Inside one of the tunnels, a bulldozer removed rock and dirt while miners installed a steel mesh to avoid a cave-in, advancing at a painstaking pace of about 13 feet (4 meters) per day. The main tunnel will eventually stretch for more than 4.5 miles (7.5 kilometers).
The future for Chuquicamata, and Codelco, is likely to determine the prosperity of Chile, which has been growing fast and attracting foreign investment thanks largely to the stability that copper royalties provide.
"This (project) is not only seeking to guarantee the production of Chuquicamata but ensure the competitive position of Codelco," Aliaga said.
Everything about Chuquicamata, affectionately known as "Chuqui" by Chileans, is epic in scale, and its history is in many ways the history of Chile.
The area has been mined since before Spanish colonial times, but the current operation began in 1915 under foreign and local interests. When it was owned by Anaconda, the U.S. company built a whole town in the desert to support it, equipped with a railroad, schools, soccer fields and social clubs. Although many benefited, working conditions were risky, many miners died and a wave of strikes and crackdowns roiled the project, making it a symbol of the struggle for workers' rights.
"Che" Guevara visited the mine in March 1952 and deplored the treatment of the miners in his "Motorcycle Diaries."
Pablo Neruda, Chile's best-known poet and a life-long communist, also criticized Anaconda's grip on the Chilean miners.
"It was a grimy multitude, hunger and shreds, solitude, that excavated the gallery. That night I didn't see the countless wounds file by along the mine's cruel rim. But I was part of those torments," Neruda wrote in "Night in Chuquicamata."
The mine became Chilean state property when Allende nationalized copper in 1971 — one of the acts that infuriated U.S. President Richard Nixon. Washington backed Allende's opponents, encouraged his overthrow and knew the coup that toppled him was in the works, though there is no evidence it directly participated.
But when Gen. Augusto Pinochet seized power in 1973 coup, he declined to return copper to private hands. Ever since, Codelco has kept Chile's economy strong.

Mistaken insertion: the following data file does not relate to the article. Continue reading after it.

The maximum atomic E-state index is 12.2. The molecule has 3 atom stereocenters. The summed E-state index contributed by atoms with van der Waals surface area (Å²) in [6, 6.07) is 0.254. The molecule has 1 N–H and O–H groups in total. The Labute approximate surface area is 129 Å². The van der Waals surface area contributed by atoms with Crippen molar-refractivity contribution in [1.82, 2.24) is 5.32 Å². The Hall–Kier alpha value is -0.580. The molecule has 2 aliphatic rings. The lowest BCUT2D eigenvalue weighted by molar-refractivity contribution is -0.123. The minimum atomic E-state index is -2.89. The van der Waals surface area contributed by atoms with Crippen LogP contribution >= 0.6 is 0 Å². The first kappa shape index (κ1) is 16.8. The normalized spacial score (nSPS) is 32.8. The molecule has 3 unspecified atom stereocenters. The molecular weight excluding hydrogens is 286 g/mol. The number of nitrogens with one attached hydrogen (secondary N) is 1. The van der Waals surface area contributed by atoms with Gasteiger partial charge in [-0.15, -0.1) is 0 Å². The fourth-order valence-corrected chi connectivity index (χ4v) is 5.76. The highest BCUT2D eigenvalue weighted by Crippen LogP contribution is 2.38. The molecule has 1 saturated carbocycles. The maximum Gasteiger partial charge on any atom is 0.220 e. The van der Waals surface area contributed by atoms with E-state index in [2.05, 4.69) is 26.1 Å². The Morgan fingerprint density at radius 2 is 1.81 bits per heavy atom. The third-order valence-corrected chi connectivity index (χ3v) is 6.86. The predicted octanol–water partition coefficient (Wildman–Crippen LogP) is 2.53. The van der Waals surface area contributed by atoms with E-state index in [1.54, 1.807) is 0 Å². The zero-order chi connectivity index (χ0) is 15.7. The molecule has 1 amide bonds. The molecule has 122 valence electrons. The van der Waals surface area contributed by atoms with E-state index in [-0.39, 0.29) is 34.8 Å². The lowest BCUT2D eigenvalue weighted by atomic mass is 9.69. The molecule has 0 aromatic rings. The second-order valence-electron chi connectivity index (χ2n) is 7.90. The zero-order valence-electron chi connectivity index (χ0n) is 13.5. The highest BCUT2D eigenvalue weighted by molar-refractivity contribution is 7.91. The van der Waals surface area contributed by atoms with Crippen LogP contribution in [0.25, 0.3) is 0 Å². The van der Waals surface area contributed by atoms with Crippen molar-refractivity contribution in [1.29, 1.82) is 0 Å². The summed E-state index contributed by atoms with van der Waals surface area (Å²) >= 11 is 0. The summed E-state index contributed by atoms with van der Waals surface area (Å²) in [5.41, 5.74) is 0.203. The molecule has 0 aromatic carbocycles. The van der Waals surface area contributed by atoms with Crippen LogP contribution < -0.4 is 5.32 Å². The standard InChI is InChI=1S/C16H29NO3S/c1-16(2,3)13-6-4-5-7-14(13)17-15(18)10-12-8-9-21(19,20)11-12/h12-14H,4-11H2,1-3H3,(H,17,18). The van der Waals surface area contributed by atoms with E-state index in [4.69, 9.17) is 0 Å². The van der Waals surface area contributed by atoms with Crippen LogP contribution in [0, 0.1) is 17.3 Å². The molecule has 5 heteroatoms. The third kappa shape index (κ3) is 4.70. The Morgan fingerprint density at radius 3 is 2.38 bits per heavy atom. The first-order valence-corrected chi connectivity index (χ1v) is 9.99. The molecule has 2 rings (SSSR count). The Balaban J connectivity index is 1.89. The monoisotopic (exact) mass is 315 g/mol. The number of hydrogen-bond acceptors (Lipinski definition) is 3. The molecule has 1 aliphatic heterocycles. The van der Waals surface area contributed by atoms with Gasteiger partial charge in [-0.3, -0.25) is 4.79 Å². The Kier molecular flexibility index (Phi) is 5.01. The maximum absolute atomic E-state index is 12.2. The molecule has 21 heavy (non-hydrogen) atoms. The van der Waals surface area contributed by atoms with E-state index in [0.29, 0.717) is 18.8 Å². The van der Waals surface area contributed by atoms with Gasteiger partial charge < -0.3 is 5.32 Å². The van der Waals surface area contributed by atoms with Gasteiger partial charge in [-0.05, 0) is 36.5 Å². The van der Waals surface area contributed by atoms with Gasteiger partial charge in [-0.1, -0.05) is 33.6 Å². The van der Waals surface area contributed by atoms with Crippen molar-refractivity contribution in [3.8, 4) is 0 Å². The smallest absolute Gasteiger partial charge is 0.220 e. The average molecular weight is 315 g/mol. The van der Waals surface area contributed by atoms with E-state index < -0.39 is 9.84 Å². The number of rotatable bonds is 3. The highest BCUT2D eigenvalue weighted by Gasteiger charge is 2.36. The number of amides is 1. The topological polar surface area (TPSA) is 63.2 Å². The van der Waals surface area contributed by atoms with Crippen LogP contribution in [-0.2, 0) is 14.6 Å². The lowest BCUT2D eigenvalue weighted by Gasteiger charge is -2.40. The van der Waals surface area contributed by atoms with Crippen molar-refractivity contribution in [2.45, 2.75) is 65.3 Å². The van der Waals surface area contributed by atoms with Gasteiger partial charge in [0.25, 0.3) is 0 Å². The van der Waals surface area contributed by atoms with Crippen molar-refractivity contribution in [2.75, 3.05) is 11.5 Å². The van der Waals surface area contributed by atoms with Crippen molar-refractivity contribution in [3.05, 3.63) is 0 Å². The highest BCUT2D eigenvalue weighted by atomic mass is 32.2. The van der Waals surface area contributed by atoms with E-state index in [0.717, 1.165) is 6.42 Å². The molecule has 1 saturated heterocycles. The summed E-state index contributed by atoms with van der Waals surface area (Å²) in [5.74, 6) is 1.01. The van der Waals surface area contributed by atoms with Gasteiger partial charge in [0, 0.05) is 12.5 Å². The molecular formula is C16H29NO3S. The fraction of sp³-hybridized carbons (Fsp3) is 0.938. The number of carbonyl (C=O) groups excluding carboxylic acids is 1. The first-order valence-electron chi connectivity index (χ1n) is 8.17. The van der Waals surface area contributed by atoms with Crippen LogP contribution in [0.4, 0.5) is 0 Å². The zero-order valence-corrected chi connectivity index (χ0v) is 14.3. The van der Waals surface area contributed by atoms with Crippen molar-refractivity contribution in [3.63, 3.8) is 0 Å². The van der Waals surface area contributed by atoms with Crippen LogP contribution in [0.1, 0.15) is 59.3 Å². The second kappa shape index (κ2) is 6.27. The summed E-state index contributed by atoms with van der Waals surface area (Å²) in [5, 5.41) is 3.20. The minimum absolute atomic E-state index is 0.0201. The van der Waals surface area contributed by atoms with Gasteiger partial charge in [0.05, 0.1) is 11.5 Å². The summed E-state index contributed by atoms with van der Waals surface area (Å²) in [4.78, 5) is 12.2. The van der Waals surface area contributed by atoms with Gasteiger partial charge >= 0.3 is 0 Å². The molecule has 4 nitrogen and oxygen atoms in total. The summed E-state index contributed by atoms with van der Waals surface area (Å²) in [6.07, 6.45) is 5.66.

Conditions at Chuquicamata today are nothing like what Guevara and Neruda described. Mining remains a dangerous occupation and many workers still suffer injuries at marginal private operations, such as the nearby San Jose mine that collapsed in 2010, trapping 33 workers underground for more than three months.
But mining deaths nationally fell 36 percent last year and it was Codelco that led the rescue of the trapped miners at San Jose, mesmerizing millions worldwide.
The seven-floor hospital Anaconda built in the 1960s is now buried under thousands of tons of rock from the expanding mine. The school's windows are broken and boarded up, and empty homes are caked in dirt. A flattened, dusty soccer ball lies on one of its abandoned streets. The town of 20,000 people was evacuated in 2007 to nearby Calama to make room for the mountains of mine waste, now baking like elephants in the sun.
President Sebastian Pinera says Chileans should put nostalgia aside and look at the Chuqui of the future — an underground mine that will keep delivering wealth to the nation for another 50 years.
"We have to prepare ourselves for the end of the old Chuquicamata and at the same time the new Chuqui, that starts today," Pinera said in July as he ordered the blast that began the work.
"It's nostalgic but we feel we're making history," said Mauricio Vivero, a construction engineer at Chuqui. "Perhaps the grandchildren of some of the miners that Che saw are now doctors, engineers, or even work right here. This mine gave us everything. Behind this mine, rests a whole country."
Luis Andres Henao on Twitter: https://twitter.com/LuisAndresHenao
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